During the 1997 expedition, we had visited an area of Ha Quang districtin the vicinity of the main road through to Pac Bo. This allowed us relatively easy access to a number of potentially very interesting sites. Only one of these locations yielded any surveyed cave, but at both Pac Bo and Na Giang, major resurgences were noted. Although no dry cave existed, the volume of water issuing from the base of the massif gave us hope that somewhere in the range of hills to the north we might just find the way into another superb Vietnamese cave system.


Two years later we arrived at the border post above the village of Tong Cot. With a larger team than in 1997 and the whole of 30km by 10km plateau to be investigated, we had high hopes. The major problem we had at the time was that the area was suffering a severe water shortage. Tankers were being used by the Vietnamese to bring water to the villages perched high on this arid plateau and the people had more important concerns than answering silly questions from a load of westerners about holes in the ground ! However, as always in Vietnam, we were made more than welcome by the locals and they viewed our strange fascinations with a kind of quizzical amusement.

Having driven up the long valley from Tra Linh in the morning, Team Grab decided that an obvious hole was the most promising lead and headed off to scoop some passage. Deb took another group to check out some leads back down the valley which we had been told about in 1997. This left Howard, Martin, Fiona and myself to set off uphill onto the plateau proper. Being slightly less impulsive than some (and not fancying a fruitless trudge in the heat of the day), we first asked some of the locals where the caves were to be found. Very soon we had a guide and were on our way up the road on foot. After about 1km, amidst mutterings regarding the eminent suitability of the track for our jeeps, a major paddy from the expedition leader was averted as our guide took a left turn onto a rough single-person trail.

About half an hour later, we reached a col above the village of Thieng Ngoa and took a well earned breather. To the north and east lay the tower karst of China and to the south and west, the Ha Quang massif. A truly spectacular resting point and a clear indication of the potential of the area.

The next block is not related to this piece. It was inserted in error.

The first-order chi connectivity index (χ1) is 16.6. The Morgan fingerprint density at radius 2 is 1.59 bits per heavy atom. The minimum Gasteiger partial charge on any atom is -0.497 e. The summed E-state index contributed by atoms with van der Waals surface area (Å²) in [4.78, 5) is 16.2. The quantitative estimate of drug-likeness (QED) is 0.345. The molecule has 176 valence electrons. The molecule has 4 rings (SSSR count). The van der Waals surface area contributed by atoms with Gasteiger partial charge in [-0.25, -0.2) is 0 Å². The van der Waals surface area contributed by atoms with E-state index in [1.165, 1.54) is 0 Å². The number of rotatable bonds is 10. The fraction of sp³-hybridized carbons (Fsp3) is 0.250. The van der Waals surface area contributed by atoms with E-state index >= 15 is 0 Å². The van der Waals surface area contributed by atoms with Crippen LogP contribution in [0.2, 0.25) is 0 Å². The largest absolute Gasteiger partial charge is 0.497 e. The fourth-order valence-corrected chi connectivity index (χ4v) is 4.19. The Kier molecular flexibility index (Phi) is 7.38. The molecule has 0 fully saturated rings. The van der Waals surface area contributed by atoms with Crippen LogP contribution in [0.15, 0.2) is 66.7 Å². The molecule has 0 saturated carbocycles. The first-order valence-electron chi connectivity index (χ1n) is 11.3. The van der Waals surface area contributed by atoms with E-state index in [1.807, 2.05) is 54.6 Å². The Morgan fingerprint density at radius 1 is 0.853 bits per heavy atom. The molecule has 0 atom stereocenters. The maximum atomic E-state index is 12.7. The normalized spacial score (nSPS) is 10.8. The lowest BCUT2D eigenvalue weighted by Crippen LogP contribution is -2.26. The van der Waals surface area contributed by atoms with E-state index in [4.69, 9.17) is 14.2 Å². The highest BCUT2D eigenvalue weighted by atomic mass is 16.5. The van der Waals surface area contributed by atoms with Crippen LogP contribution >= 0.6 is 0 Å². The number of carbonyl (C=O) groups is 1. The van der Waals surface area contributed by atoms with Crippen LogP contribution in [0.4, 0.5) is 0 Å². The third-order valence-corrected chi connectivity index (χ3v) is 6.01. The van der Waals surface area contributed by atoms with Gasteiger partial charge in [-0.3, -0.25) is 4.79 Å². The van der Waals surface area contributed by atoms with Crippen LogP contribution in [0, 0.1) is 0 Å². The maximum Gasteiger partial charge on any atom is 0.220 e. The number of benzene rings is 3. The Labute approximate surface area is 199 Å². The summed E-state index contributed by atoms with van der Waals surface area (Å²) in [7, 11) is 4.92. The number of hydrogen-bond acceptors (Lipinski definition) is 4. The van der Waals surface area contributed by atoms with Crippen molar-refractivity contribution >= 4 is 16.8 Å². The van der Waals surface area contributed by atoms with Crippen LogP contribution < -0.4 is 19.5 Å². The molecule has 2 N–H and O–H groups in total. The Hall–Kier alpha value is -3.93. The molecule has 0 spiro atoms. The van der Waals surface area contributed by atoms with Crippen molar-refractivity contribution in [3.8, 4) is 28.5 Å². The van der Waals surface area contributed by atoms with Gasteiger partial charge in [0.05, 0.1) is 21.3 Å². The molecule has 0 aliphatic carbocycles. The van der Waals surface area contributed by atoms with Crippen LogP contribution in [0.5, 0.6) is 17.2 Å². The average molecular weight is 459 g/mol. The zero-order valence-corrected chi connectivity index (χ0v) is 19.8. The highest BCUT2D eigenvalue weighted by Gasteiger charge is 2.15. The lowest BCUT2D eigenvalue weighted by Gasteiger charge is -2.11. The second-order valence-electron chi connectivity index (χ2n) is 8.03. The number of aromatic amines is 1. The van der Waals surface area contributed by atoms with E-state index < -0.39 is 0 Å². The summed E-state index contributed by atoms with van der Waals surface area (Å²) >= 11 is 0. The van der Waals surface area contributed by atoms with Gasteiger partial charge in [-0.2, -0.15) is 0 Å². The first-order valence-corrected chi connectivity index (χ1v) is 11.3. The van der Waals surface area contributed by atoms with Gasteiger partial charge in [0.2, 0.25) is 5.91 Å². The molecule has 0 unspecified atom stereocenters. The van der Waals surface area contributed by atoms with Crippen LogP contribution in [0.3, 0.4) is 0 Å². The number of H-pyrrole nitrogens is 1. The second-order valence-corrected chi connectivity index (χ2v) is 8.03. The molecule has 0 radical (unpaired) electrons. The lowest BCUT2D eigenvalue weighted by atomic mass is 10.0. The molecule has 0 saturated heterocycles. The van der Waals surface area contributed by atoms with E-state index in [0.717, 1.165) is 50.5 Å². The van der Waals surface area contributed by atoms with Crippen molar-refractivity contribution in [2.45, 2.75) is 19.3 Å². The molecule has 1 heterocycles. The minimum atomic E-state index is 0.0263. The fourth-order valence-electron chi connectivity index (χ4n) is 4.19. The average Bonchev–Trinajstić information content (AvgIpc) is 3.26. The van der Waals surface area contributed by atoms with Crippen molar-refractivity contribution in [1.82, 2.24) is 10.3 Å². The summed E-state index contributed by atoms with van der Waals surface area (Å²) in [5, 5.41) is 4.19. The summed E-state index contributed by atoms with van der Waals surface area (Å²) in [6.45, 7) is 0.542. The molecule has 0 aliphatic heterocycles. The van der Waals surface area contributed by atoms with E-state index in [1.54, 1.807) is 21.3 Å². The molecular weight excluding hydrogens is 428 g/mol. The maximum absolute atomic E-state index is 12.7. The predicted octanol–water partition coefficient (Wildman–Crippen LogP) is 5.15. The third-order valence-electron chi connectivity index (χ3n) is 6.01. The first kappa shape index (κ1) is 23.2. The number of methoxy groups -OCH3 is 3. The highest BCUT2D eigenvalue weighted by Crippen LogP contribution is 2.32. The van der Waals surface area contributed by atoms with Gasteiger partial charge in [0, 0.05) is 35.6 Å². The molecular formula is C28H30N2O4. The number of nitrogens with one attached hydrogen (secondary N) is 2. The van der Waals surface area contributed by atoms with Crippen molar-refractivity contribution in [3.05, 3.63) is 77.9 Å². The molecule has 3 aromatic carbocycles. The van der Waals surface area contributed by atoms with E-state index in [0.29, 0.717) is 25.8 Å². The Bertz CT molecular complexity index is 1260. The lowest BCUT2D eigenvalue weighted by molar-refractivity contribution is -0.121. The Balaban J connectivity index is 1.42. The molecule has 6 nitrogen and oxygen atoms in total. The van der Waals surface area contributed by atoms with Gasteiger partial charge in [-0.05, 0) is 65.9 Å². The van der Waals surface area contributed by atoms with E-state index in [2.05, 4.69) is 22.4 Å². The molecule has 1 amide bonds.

Just below the col, our destination; an obvious doline with a cave entrance at its lower end. A quick look revealed a vadose canyon with a floor of dry cobbles. It could almost have been the Dales, were it not for the fact that we were in T shirts and standing up in a passage at least a metre wide. 100m was quickly surveyed to the head of a PITCH. On this occasion we had no rope, so a return was immediately planned for the following day.

Although we had expected some vertical development, logistical factors had dictated that we could only manage to get about 200m of rope to Tong Cot. This was duly stuffed into tackle bags and carted up the hill. The team’s composition for the up and down bits was slightly different, with Howard and Fiona being replaced by Steve and John.

The first pitch was swiftly descended, landing on a ledge above a further drop. Handy naturals made rigging an easy task. Another short drop followed in the canyon, before a rub point forced the application of the bolt kit for the last 14m section. Beyond this, naturals gave good hangs for two more pitches to a hading rift. Still on the rope, the rift opened onto a larger section and finally a flat bit. This cave was turning out to be a little different from the norm.

The horizontal section went on for at least 35m until another pitch blocked our progress. It sounded big. Our last rope was 45m of 8mm. I placed one bolt and then tactically smacked my thumb with the hammer. Big Nose took over bolting and having completed the rigging felt obliged to make the first descent. Knowing there was a good chance of dangling at the end of a bit of 8mm over a big hole, I reluctantly had to concede the honour.

The rope did make it as far as a ledge about 30m down the shaft, but was not quite long enough to reach the bottom, wherever that may be…

Once the numbers were crunched, we found Cam Thon to be 282m long and 145m deep to the ledge. Not exactly a world beater, but with the likely resurgence 10km to the south and around 800m lower, this cave will be a major objective for the next expedition. More rope has already been ordered.

Paul Ibberson


2012 Report


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